David Bourget (Western Ontario)
David Chalmers (ANU, NYU)
Rafael De Clercq
Jack Alan Reynolds
Learn more about PhilPapers
Frontiers of Philosophy in China 6 (3):426-442 (2011)
Ryle’s distinction between knowing that and knowing how has recently been challenged. The paper first briefly defends the distinction and then proceeds to address the question of classifying moral knowledge. Moral knowledge is special in that it is practical, that is, it is essentially a motive. Hence the way we understand moral knowledge crucially depends on the way we understand motivation. The Humean theory of motivation is wrong in saying that reason cannot be a motive, but right in saying that desire is essential for motivating us. The right response to the Humean theory of motivation is to see that moral knowledge is desire-related rationality or thought-related desire. Moral knowledge is neither knowing that nor knowing how but rather a third species of knowledge which we may call “knowing to do.” Knowing to do is to be rationally disposed to do the right thing. This understanding of moral knowledge is exactly what we can learn from Aristotle’s ethics
|Keywords||knowing that knowing how knowing to do moral knowledge virtue practical wisdom incontinence|
|Categories||categorize this paper)|
Setup an account with your affiliations in order to access resources via your University's proxy server
Configure custom proxy (use this if your affiliation does not provide a proxy)
|Through your library|
References found in this work BETA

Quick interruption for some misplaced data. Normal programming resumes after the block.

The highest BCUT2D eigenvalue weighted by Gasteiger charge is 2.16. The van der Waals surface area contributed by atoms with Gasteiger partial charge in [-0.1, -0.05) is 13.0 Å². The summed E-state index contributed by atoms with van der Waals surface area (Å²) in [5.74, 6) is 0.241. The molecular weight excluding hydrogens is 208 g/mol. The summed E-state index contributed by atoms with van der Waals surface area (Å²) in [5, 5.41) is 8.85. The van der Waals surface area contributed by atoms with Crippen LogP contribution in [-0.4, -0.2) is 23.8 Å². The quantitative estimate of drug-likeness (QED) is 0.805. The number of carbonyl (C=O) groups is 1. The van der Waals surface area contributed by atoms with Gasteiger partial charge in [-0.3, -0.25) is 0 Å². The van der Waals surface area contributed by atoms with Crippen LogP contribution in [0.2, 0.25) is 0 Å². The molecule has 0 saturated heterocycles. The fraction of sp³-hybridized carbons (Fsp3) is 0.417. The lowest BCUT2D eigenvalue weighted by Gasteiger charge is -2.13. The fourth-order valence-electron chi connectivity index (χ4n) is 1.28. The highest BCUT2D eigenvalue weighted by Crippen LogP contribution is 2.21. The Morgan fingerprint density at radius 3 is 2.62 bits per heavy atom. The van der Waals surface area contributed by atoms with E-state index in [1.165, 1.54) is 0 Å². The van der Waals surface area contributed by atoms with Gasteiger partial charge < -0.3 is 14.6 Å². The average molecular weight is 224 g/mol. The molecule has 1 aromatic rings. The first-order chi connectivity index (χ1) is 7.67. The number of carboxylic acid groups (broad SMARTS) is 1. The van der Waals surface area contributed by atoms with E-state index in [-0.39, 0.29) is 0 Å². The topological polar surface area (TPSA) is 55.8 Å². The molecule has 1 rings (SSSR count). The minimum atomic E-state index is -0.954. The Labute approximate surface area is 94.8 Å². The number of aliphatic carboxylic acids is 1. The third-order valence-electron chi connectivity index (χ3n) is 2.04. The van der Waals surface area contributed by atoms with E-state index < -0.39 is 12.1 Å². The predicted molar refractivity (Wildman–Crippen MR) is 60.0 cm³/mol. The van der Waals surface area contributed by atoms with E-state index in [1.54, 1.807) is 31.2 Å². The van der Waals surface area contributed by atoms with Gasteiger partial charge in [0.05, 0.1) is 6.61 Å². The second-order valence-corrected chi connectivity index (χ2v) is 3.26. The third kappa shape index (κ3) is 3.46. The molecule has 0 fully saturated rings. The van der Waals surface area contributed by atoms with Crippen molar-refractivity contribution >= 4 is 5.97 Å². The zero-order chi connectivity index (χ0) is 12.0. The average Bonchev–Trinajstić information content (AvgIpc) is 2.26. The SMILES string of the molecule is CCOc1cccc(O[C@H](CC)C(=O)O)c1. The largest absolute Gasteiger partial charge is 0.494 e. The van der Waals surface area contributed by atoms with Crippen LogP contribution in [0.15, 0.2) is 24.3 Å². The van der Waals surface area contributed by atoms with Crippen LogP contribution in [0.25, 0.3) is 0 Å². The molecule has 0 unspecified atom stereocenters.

No references found.
Citations of this work BETA
No citations found.
Similar books and articles
Michael David Roth (1970). Knowing. New York,Random House.
Stephen Hetherington (2008). Knowing-That, Knowing-How, and Knowing Philosophically. Grazer Philosophische Studien 77 (1):307-324.
Eva-Maria Jung & Albert Newen (2010). Knowledge and Abilities: The Need for a New Understanding of Knowing-How. [REVIEW] Phenomenology and the Cognitive Sciences 9 (1):113-131.
Dale Cannon (2002). Construing Polanyi's Tacit Knowing as Knowing by Acquaintance Rather Than Knowing by Representation. Tradition and Discovery 29 (2):26-43.
Jeremy Fantl (2008). Knowing-How and Knowing-That. Philosophy Compass 3 (3):451–470.
Tobias Rosefeldt (2004). Is Knowing-How Simply a Case of Knowing-That? Philosophical Investigations 27 (4):370–379.
Jason Stanley & Timothy Williamson (2001). Knowing How. Journal of Philosophy 98 (8):411-444.
Yuri Cath (2011). Knowing How Without Knowing That. In John Bengson & Mark Moffett (eds.), Knowing How: Essays on Knowledge, Mind, and Action. Oxford University Press. 113.
Joseph Shieber (2003). What Our Rylean Ancestors Knew: More on Knowing How and Knowing That. Austrian Ludwig Wittgenstein Society 11:328-330.
David Wiggins (2012). Practical Knowledge: Knowing How To and Knowing That. Mind 121 (481):97-130.
Leslie Marsh (2010). Ryle and Oakeshott on the “Knowing-How/Knowing-That” Distinction. In Corey Abel (ed.), The Meanings of Michael Oakeshott's Conservatism.
Ellen Fridland (2012). Knowing‐How: Problems and Considerations. European Journal of Philosophy 22 (3):n/a-n/a.
Refeng Tang (2011). Erratum To: Knowing That, Knowing How, and Knowing to Do. [REVIEW] Frontiers of Philosophy in China 6 (4):665-665.
Katherine Hawley (2010). Testimony and Knowing How. Studies in History and Philosophy of Science Part A 41 (4):397-404.
Barry C. Smith (1998). On Knowing One's Own Language. In Crispin Wright, Barry C. Smith & Cynthia Macdonald (eds.), Knowing Our Own Minds. Oxford University Press. 391--428.
Added to index2011-08-19
Total downloads41 ( #44,941 of 1,102,037 )
Recent downloads (6 months)12 ( #19,561 of 1,102,037 )
How can I increase my downloads?